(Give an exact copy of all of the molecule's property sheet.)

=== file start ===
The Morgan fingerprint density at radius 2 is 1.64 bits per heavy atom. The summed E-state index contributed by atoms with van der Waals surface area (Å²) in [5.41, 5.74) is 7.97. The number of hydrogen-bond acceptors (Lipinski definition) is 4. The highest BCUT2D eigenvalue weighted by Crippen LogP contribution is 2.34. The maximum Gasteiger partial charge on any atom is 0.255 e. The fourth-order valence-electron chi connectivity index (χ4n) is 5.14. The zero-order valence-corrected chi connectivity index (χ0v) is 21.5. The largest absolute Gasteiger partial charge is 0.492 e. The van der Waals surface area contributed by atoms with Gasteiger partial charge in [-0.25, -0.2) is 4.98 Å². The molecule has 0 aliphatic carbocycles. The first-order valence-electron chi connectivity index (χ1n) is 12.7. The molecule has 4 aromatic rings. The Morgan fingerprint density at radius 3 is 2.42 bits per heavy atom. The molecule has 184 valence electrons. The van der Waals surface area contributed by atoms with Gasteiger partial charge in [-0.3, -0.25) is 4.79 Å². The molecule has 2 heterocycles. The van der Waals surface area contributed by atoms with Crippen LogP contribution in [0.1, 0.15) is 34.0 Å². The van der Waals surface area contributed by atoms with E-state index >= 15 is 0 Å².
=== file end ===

The Morgan fingerprint density at radius 2 is 1.64 bits per heavy atom. The summed E-state index contributed by atoms with van der Waals surface area (Å²) in [5.41, 5.74) is 7.97. The number of hydrogen-bond acceptors (Lipinski definition) is 4. The highest BCUT2D eigenvalue weighted by Crippen LogP contribution is 2.34. The maximum Gasteiger partial charge on any atom is 0.255 e. The fourth-order valence-electron chi connectivity index (χ4n) is 5.14. The zero-order valence-corrected chi connectivity index (χ0v) is 21.5. The largest absolute Gasteiger partial charge is 0.492 e. The van der Waals surface area contributed by atoms with Gasteiger partial charge in [-0.25, -0.2) is 4.98 Å². The molecule has 0 aliphatic carbocycles. The first-order valence-electron chi connectivity index (χ1n) is 12.7. The molecule has 4 aromatic rings. The Morgan fingerprint density at radius 3 is 2.42 bits per heavy atom. The molecule has 184 valence electrons. The van der Waals surface area contributed by atoms with Gasteiger partial charge in [-0.3, -0.25) is 4.79 Å². The molecule has 2 heterocycles. The van der Waals surface area contributed by atoms with Crippen LogP contribution in [0.1, 0.15) is 34.0 Å². The van der Waals surface area contributed by atoms with E-state index >= 15 is 0 Å².